“It is true that the southern, northern and western states are richer in renewable energy resources than eastern and northeastern states, but a lack of policy interest on the part of the eastern and northeastern states has made the development contrast starker,” says the entrepreneur.
India’s renewable energy resources are not equally distributed. Wind power potential is limited to 10 southern, western and northern states, which also receive greater solar irradiation than eastern and northeastern states. However, whatever resources the four eastern states have remain poorly exploited–only 2.2% of their estimated potential.
In contrast, Tamil Nadu has exploited 18% of its renewable energy potential, whereas for Karnataka, Gujarat, Andhra Pradesh and Rajasthan the share stands at 10.35%, 9.66%, 8% and 7%, respectively.
If India’s 12 eastern and northeastern states’ cumulative solar power capacity is considered, their share is only 1,109.79 MW or 1.91% of the country’s total installed capacity for solar power. These states account for about one-fourth of India’s population and 10.98% of total power requirement.
Coal, Jobs, Land
According to S. P. Gon Chaudhuri, a pioneer in introducing solar energy in India in the early 1990s, the East and the Northeast have different sets of problems leading to their poor performance. Northeastern states have less solar power potential as they receive less solar insolation, have more cloudy days and the hills there have a longer shadow period during daytime.
Poor infrastructure has also caused a lack of interest among entrepreneurs to invest in northeastern states. “For the eastern states, however, government policies are more concerned with coal than renewables,” says Gon Chaudhuri.
According to Chaudhuri, Jharkhand and Odisha have very recently started taking steps to make their renewable energy policy more lucrative to entrepreneurs. But West Bengal priority is mining India’s largest coal block in Birbhum district’s Deocha–Pachami.
A senior West Bengal power department official, who did not want to be named, says that scarcity of land is one of the reasons the government did not push for large solar projects. “Land is closely related to livelihood and is costly in our state. We have India’s second-highest population density. Solar projects require 5 acres of land on an average for 1 MW of installed capacity. A 100 MW project would require 500 acres of land. Getting this would not be easy as such projects would not generate much employment. People would not be eager to part with their land unless a higher compensation is offered to them,” the officer adds.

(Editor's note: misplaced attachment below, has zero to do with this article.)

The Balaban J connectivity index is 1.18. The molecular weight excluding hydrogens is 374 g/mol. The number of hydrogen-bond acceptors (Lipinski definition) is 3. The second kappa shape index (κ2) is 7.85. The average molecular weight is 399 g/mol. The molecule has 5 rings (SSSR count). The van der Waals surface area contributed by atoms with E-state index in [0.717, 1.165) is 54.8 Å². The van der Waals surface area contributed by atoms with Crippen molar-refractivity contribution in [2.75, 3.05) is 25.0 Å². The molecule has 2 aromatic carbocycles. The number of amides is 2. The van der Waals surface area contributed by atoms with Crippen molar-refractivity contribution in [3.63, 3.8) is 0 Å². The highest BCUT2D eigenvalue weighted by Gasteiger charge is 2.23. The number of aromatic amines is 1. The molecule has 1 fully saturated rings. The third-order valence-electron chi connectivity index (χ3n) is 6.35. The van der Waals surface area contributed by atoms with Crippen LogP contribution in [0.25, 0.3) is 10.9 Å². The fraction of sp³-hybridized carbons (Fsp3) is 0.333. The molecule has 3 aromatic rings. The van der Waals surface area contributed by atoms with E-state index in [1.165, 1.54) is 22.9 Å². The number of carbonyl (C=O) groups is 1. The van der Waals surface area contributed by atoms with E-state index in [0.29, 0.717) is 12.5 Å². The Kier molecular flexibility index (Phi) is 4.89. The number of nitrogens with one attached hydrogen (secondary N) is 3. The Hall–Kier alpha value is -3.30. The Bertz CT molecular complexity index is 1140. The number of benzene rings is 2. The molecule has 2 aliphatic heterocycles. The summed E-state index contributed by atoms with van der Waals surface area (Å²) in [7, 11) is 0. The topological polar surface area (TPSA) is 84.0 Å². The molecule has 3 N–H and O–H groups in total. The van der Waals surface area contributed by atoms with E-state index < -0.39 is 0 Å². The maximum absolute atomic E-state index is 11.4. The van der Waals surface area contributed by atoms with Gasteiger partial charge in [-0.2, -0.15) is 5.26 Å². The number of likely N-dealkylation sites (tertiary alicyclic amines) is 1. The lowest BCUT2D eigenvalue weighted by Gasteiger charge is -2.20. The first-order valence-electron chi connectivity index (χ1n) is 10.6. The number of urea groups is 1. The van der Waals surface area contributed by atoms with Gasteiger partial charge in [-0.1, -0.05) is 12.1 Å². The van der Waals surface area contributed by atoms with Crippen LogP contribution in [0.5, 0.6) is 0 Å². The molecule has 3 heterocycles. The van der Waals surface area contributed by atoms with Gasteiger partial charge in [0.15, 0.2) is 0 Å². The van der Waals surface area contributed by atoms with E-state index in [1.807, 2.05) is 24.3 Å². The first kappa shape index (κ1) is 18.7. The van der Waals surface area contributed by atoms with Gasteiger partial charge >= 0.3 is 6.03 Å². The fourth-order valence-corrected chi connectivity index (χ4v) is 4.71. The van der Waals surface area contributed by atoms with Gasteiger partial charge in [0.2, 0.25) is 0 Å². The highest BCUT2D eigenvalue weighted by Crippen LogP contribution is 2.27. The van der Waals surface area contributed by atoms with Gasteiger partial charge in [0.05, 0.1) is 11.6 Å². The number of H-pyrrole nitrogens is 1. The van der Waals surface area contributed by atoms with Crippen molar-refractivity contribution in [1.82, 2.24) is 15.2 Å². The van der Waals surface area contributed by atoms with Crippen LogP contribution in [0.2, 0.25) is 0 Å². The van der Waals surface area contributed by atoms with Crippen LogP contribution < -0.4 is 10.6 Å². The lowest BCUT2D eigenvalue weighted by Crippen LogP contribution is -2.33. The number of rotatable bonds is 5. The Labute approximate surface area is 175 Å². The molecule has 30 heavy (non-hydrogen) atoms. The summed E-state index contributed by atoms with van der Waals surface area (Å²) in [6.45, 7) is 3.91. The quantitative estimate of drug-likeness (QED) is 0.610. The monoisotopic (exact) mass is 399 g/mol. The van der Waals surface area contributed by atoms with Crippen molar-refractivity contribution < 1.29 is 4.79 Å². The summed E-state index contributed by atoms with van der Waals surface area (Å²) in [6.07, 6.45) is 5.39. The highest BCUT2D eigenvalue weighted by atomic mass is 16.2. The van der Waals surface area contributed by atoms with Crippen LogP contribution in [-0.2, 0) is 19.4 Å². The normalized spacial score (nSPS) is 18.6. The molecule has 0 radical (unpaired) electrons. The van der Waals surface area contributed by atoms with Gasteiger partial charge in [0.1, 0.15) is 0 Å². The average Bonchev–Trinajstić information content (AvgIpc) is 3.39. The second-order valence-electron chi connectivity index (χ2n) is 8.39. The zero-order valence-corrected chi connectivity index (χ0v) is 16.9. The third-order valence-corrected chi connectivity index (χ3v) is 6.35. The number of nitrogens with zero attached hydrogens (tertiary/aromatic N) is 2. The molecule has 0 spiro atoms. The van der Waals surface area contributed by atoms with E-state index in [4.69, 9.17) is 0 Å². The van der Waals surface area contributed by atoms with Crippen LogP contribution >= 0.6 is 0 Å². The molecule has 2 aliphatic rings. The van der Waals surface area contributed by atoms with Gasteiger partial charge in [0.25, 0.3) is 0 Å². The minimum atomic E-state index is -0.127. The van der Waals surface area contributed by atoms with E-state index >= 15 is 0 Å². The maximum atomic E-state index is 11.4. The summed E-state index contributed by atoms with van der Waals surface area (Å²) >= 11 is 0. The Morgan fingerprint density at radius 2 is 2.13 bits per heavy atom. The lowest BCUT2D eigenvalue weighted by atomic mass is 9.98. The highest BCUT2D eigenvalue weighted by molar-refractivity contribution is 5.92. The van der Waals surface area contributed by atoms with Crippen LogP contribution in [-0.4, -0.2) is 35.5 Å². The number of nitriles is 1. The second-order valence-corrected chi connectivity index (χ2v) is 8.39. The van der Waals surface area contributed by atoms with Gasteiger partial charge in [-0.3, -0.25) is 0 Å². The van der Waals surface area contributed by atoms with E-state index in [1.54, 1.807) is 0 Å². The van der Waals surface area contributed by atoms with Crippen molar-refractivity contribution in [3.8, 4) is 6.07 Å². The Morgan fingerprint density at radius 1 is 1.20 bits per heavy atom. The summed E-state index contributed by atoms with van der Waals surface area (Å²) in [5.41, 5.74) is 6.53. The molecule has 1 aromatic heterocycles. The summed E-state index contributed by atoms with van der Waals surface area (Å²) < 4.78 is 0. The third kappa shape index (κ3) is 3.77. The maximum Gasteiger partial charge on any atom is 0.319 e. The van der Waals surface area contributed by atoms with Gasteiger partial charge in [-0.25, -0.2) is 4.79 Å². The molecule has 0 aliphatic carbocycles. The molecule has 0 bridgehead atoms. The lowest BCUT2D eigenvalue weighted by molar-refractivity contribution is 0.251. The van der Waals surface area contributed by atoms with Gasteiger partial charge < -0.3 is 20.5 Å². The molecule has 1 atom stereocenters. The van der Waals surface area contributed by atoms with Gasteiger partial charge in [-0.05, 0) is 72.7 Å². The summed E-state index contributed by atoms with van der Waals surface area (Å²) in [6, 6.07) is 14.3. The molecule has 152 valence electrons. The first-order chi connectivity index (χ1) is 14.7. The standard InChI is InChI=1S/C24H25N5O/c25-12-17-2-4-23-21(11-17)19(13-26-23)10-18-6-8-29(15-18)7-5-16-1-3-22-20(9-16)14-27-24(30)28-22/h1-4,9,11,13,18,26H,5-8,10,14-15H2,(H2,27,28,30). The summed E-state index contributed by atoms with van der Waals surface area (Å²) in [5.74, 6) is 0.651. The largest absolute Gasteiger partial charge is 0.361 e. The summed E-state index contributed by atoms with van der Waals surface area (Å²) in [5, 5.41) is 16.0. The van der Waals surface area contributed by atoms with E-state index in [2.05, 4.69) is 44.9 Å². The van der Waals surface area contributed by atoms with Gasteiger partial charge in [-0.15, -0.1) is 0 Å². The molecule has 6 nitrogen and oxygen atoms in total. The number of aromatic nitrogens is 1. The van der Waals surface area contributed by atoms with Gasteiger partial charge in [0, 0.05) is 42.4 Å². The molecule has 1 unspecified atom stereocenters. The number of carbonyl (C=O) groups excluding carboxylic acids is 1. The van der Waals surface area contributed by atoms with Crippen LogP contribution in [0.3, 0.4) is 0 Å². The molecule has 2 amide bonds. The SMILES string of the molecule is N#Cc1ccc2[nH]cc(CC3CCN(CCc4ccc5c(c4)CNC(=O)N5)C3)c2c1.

The state government is offering Rs 13 lakh per acre for the Deocha–Pachami coal mining project, which is on semi-arid land. In southern and western states, land costs four to five times cheaper. Land prices in Bihar are also high.
The hilly northeastern states, on the other hand, have a special focus on large hydro projects, which India did not consider as a source of renewable energy, for their myriad adverse impacts, until 2020. Frequent protests by local residents, however, did not allow the governments to implement large hydro projects.
According to Swati Dsouza, energy analyst at the Institute for Energy Economics and Financial Analysis (IEEFA), a set of factors led to the poor growth of the renewable energy sector in the eastern states.
“Renewable energy development is mainly being taken up by the private sector. They are keener on investing in the renewable resource-rich areas, especially the South and the West. In the East, the solar irradiation is low. Renewable energy developers will also have to compete with coal and agriculture for land. Why would they do that when they have easier options for land right now?” she asks.
Energy economist Vibhuti Garg, India lead at the IEEFA, thinks that the eastern and northeastern states need to enforce more renewable purchase obligation (RPO) and allow for policies conducive for increasing renewable energy share. RPO mandates power distribution companies and captive power producers to purchase a minimum share of their electricity from renewable energy sources.
“The states in eastern India need to shift away from coal to renewable energy. But given the fact that a lot of coal mining and coal-powered plants are located in the East, the cost of pit head plants is lower. Governments also earn huge revenues from coal mining and have little incentive to shift away from such carbon emitting fuel,” Garg further adds.
The country plans to add another 60,000 MW of installed capacity from thermal power by 2030. This is why India’s coal production is set to increase in coming years. States like West Bengal, Jharkhand and Odisha are keen on using this opportunity to exploit their coal reserves to the highest extent possible.
Whether solar, bio power or small hydro projects can draw required attention amid coal-push in the East and large hydro-push in the Northeast remains to be seen.